It was a different way to cruise the Caribbean. Just the sight of all the sails flying above the ship peaked our interest in going on this unique type of vessel. We had cruised about 15 times prior on the typical cruise ships (Carnival, ... Read More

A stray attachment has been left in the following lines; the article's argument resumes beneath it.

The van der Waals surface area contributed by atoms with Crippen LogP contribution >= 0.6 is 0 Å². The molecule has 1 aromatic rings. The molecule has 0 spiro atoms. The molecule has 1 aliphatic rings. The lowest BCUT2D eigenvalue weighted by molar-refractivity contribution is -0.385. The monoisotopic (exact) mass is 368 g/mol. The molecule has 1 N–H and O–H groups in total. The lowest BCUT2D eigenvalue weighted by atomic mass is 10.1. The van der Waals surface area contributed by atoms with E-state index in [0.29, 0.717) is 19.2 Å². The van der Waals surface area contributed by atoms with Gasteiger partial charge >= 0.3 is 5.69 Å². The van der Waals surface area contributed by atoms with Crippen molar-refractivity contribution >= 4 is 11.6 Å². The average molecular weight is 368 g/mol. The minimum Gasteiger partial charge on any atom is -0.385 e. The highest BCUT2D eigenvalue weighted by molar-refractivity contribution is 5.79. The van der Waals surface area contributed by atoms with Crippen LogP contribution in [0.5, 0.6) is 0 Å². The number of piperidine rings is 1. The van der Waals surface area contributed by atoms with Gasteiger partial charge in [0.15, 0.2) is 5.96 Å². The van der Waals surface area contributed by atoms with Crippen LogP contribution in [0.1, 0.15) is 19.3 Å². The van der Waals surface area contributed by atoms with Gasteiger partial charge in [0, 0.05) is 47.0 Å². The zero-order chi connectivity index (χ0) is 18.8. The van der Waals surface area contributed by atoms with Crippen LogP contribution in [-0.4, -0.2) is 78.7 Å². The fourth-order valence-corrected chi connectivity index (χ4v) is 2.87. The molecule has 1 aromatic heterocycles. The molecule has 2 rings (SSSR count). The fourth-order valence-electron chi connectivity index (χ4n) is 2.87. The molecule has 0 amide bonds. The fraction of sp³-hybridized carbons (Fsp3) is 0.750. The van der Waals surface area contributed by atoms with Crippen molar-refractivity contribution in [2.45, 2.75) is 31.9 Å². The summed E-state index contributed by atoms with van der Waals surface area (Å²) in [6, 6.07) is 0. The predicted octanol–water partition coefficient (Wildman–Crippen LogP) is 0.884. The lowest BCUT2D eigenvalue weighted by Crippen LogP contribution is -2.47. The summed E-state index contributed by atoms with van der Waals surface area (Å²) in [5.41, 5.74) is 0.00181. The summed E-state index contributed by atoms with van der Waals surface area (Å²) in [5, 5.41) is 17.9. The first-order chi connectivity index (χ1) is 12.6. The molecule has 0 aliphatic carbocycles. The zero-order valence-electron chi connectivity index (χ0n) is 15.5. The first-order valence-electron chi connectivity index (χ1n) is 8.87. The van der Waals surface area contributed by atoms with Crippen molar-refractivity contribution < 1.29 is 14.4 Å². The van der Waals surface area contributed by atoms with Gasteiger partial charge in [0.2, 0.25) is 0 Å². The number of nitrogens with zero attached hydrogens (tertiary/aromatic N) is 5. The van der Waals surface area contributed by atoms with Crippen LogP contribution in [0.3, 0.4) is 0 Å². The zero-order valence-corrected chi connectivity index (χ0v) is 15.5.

It was a different way to cruise the Caribbean. Just the sight of all the sails flying above the ship peaked our interest in going on this unique type of vessel. We had cruised about 15 times prior on the typical cruise ships (Carnival, Royal Caribbean, Princess) and not-so-typical types of ships (Delta Queen river boat on the Mississippi, river boat for 7 nights on the Amazon, another on the Nile), so we certainly had many points of reference. After reading their brochure and website and many reviews, we were excited and looking forward to sailing on a clipper ship. It promised to visit the smaller ports and towns which were otherwise not accessible to the larger cruise ships. Well, it was a funny outcome in some ways. We were not disappointed, yet we found the trip lacking in many important ways. First the positives: The dinner food was one of the best we had on any trip. It was always delicious. Even the daily soup garnered rave reviews from our two older children (age 15 & 16) who usually do not like too many soups. For breakfast and lunch there were buffets daily. Unfortunately, the breakfast, while consistently good, lacked variety and each day very little was changed, leaving one a bit bored at the end of the week. Ordering for example, an “eggs benedict”, or even a “boiled egg”, was not available and never appeared on the buffet. The ship itself was lovely and majestic when in full sale. The setting of the sails were, in itself, an inspiring event. Rooms were small yet comfortable with enough room for two people to move about without consistently bumping into themselves. The itinerary was great with often two ports per day, so you were always busy. Getting into some smaller ports of call was also something to enjoy. As well, the on-shore excursions were terrific. Note that if you are prone to getting sea-sick, give this one a pass or at the least, use the sea-sick ear tab or Gravol. The smaller size of the ship, when compared to the typical cruise ships, often makes for rocky times while eating dinner or getting to sleep. We all used the tab as insurance and that neutralized the sea’s effects. That being said, it is a great experience to find yourself on such a vessel and really experience what it is like to be at sea. You can let your imagination run wild and pretend, like our toddler son did, that you are on a pirate ship! Now, unfortunately, while the ship was positioned as being a “high-end” cruise with correspondingly high-end service, etc., it failed to measure up in several ways. I am listing them all below because there were many areas which needed improvement. Keep in-mind, while these seem like many points, none-the-less, the trip was enjoyed by all and would still be an experience which would be appreciated by most travellers. 1. You would have expected that on such a small ship, the crew would be extremely friendly, knowledgeable, and helpful. This was definitely not the case. While the crew hands were always smiling, the ship’s mid-level officers, (with the exception of its “hotel manager” and “captain”) were usually without smiles or greetings, and when questioned about some ship timings or activities failed to know the answer (e.g. What are the lunch buffet times? What time do we get in port tomorrow?). Even at the information desk on-board, the junior office could not answer these simple questions. The ships tour director would not often be able to provide information about tours and excursions, or details about debarking. Once our toddler dropped some pasta on the floor en-route to his table. Three crew passed by stepping over the spill without any offer to help, or to clean it up; but instead we did. 2. This trip is really not recommended for young children. Prior to leaving we spoke to the “Star Clipper booking agent” about taking this with our almost 3-year old. She said it was welcomed and, while there would be no child facilities on board, there would be no issues. We were surprised to learn upon arrival that we could not even get a booster seat or high-chair for dining. We spoke to a senior officer about this and were told, “the owner board are old and conservative, and do not like to change things they have been doing for years.” He had offered to go ashore on a previous trip to buy a toddler chair for $40, and was told by the owners, “definitely not because we do not cater to young children”. He admitted they had no interest in targeting a “family” clientele. On that previous trip there were 3 young toddlers. On the positive side they did prepare special meals for our son at dinner … after the third night. 3. While still on the ship situation, this would not be a ship recommended to anyone with a physical disability. The stairs are long, very steep and narrow. There are no elevators. With the frequent rocking, this would make for a dangerous situation for handicapped or frail travellers. 4. While the cabins were cleaned daily, and there was a nightly turn-down service, no cleaning or refreshing was done throughout the day. So, if you came back from a tour in the morning and took a shower, you would be left with damp towels for your pre-dinner shower. The same lack of daily cleaning was evident when we noticed some dirty plates outside someone’s cabin early morning. They stayed there for TWO days. Not what you would consider first-class service. 5. There is an odd practice on this ship which allows crew officers to eat at the same time and place as the clients. Now by itself this would not seem to be a problem if not for the fact we experienced them jumping in-line to get their food, or eating the last portions of some foods, leaving passengers who paid significant amounts lacking their food. When this point was observed frequently, we brought it up to another senior officer who said again it was the policy of the “older owners”. Even the First Mate just shrugged his shoulders and said “that is the way it is on this ship”! 6. The Clipper should introduce a practice of having some food available to its passengers all throughout the day. The current practice is only to have the three meal times and midnight food available. There is also a small snack laid out at 5pm for one hour. That 5pm snack is very small and usually is taken quickly as passengers are hungry by then. So, if you are not there quickly you may find all the food gone and you have to wait until 7:30 for dinner. (This issue is further compounded as crew usually come and get their “snack” as well even though there is usually not enough for the passengers!) Even having some cookies or pound cake laid out in the lounge would work to take the edge of your appetite. 7. The above practice often sees passengers very hungry by the time dinner comes around – which is at 7:30pm. Normally such a late time for dinner is not an issue but given it is somewhat late to eat dinner for many people, the firm should change the policy and begin dinner a bit earlier, say at 6:30pm. Those who wish to eat later can still arrive at 7:30pm. 8. The ship does not have a “wine” package whereby you can buy bottles at a discount if you agree to purchase 8, 9, etc. This is common practice among other cruise ships and one which we find very client focused. Having to pay top dollar for wine with dinner can add up very fast. Similarly, there is not a soft-drink package for teens, and we know how much they can drink pop (at the price charged by the Clipper, that too adds up quickly). 9. When the Ship sails out on the first night, all passengers are invited on deck to see the opening of the sails. This is a great event to see. However, they invite you there to have a glass of champagne to celebrate this event. The word “invite” is misleading as they charge you 10 euros for that glass. It should be free as part of their welcome. 10. While this ship is relatively new, you can see signs that a retrofit is needed. In our washroom much of the marble on the floor has yellowed. Other areas you can see carpet showing wear. It is just starting to look a bid “old”. Perhaps this is intended by the owners to add character. 11. There is a “safety” speech given on the first day. Such a practice is also done on other cruise lines. However, it was longer than should be and was repeated the second evening. The tone was also very condescending as passengers were, for over 5-10 minutes, reminded there was unique plumbing on the ship and only the ship’s toilet paper should go in the toilet otherwise the entire system could block. This point seemed to go on forever on both evenings. Added to the length of this briefing is the fact it was given in three languages (English, German, French) so it took seemingly forever. I believe one such safety briefing to be sufficient. Now, you may think some of these points are too critical or trivial, perhaps so, but we did expect a 5-star trip and we feel we received a 3-star one. If the Star Clipper firm is to measure up to 5-stars, or even 4, none of the above should be evident in our opinion. We had the luck of meeting a couple who had just returned from a similar “sailing ship” with Oceania Cruises. They raved about it, the ship, and crew. Similarly none of our above issues were noticed by them. They did consider it 5-star. We would suggest anyone considering a clipper ship trip to consider that cruise line. We picked Star Clipper above them based on the fact they did take children (Oceania Cruises does not take children but does state that up-front). Little did we know those were just words and did not reflect anything on the ship. Too bad they are missing on a large market of family clients. Overall, let me restate we all had a terrific time for the week and would recommend it to others (and also to consider the other sail line options), however keeping in-mind the above limitations. We heard they are launching a new ship next year. You may be advised to wait for that one.   Read Less